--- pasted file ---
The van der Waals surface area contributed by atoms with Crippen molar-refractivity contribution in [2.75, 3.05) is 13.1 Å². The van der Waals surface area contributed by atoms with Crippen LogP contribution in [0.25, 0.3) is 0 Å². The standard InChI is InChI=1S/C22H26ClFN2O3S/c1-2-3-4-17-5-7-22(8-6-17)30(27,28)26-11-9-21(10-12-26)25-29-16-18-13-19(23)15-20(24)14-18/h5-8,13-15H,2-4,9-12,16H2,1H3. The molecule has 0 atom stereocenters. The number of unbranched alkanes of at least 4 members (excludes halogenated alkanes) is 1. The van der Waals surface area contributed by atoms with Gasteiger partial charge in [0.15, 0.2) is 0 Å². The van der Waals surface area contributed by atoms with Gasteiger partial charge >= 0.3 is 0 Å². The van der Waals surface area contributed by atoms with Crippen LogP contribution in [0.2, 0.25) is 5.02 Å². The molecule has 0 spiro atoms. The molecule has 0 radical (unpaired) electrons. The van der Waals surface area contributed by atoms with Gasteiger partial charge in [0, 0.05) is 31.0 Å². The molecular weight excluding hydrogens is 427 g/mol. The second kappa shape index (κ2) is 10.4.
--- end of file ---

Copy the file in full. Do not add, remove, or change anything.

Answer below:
The van der Waals surface area contributed by atoms with Crippen molar-refractivity contribution in [2.75, 3.05) is 13.1 Å². The van der Waals surface area contributed by atoms with Crippen LogP contribution in [0.25, 0.3) is 0 Å². The standard InChI is InChI=1S/C22H26ClFN2O3S/c1-2-3-4-17-5-7-22(8-6-17)30(27,28)26-11-9-21(10-12-26)25-29-16-18-13-19(23)15-20(24)14-18/h5-8,13-15H,2-4,9-12,16H2,1H3. The molecule has 0 atom stereocenters. The number of unbranched alkanes of at least 4 members (excludes halogenated alkanes) is 1. The van der Waals surface area contributed by atoms with Gasteiger partial charge in [0.15, 0.2) is 0 Å². The van der Waals surface area contributed by atoms with Gasteiger partial charge >= 0.3 is 0 Å². The van der Waals surface area contributed by atoms with Crippen LogP contribution in [0.2, 0.25) is 5.02 Å². The molecule has 0 spiro atoms. The molecule has 0 radical (unpaired) electrons. The van der Waals surface area contributed by atoms with Gasteiger partial charge in [0, 0.05) is 31.0 Å². The molecular weight excluding hydrogens is 427 g/mol. The second kappa shape index (κ2) is 10.4.